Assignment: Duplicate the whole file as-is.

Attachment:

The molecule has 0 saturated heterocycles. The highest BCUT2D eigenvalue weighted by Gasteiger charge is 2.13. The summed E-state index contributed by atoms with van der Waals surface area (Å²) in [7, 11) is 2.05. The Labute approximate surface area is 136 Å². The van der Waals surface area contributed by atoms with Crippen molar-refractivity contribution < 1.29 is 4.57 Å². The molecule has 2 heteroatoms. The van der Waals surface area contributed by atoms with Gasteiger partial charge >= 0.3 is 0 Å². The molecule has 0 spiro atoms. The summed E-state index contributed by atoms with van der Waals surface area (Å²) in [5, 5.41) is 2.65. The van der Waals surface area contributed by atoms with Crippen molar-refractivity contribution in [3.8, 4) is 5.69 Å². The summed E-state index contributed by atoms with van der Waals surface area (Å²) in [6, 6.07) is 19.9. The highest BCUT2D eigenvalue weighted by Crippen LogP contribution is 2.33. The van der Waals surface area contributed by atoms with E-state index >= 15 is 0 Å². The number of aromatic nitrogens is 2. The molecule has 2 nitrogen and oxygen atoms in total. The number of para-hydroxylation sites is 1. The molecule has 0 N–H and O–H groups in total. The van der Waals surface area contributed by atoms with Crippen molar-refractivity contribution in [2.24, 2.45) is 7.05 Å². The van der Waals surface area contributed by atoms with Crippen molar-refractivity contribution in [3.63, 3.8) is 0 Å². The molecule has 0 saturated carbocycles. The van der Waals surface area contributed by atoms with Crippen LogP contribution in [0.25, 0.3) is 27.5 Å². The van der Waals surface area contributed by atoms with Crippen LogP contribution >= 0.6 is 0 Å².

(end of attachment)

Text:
The molecule has 0 saturated heterocycles. The highest BCUT2D eigenvalue weighted by Gasteiger charge is 2.13. The summed E-state index contributed by atoms with van der Waals surface area (Å²) in [7, 11) is 2.05. The Labute approximate surface area is 136 Å². The van der Waals surface area contributed by atoms with Crippen molar-refractivity contribution < 1.29 is 4.57 Å². The molecule has 2 heteroatoms. The van der Waals surface area contributed by atoms with Gasteiger partial charge >= 0.3 is 0 Å². The molecule has 0 spiro atoms. The summed E-state index contributed by atoms with van der Waals surface area (Å²) in [5, 5.41) is 2.65. The van der Waals surface area contributed by atoms with Crippen molar-refractivity contribution in [3.8, 4) is 5.69 Å². The summed E-state index contributed by atoms with van der Waals surface area (Å²) in [6, 6.07) is 19.9. The highest BCUT2D eigenvalue weighted by Crippen LogP contribution is 2.33. The van der Waals surface area contributed by atoms with E-state index >= 15 is 0 Å². The number of aromatic nitrogens is 2. The molecule has 2 nitrogen and oxygen atoms in total. The number of para-hydroxylation sites is 1. The molecule has 0 N–H and O–H groups in total. The van der Waals surface area contributed by atoms with Crippen molar-refractivity contribution in [2.24, 2.45) is 7.05 Å². The van der Waals surface area contributed by atoms with Crippen molar-refractivity contribution in [3.63, 3.8) is 0 Å². The molecule has 0 saturated carbocycles. The van der Waals surface area contributed by atoms with Crippen LogP contribution in [0.25, 0.3) is 27.5 Å². The van der Waals surface area contributed by atoms with Crippen LogP contribution >= 0.6 is 0 Å².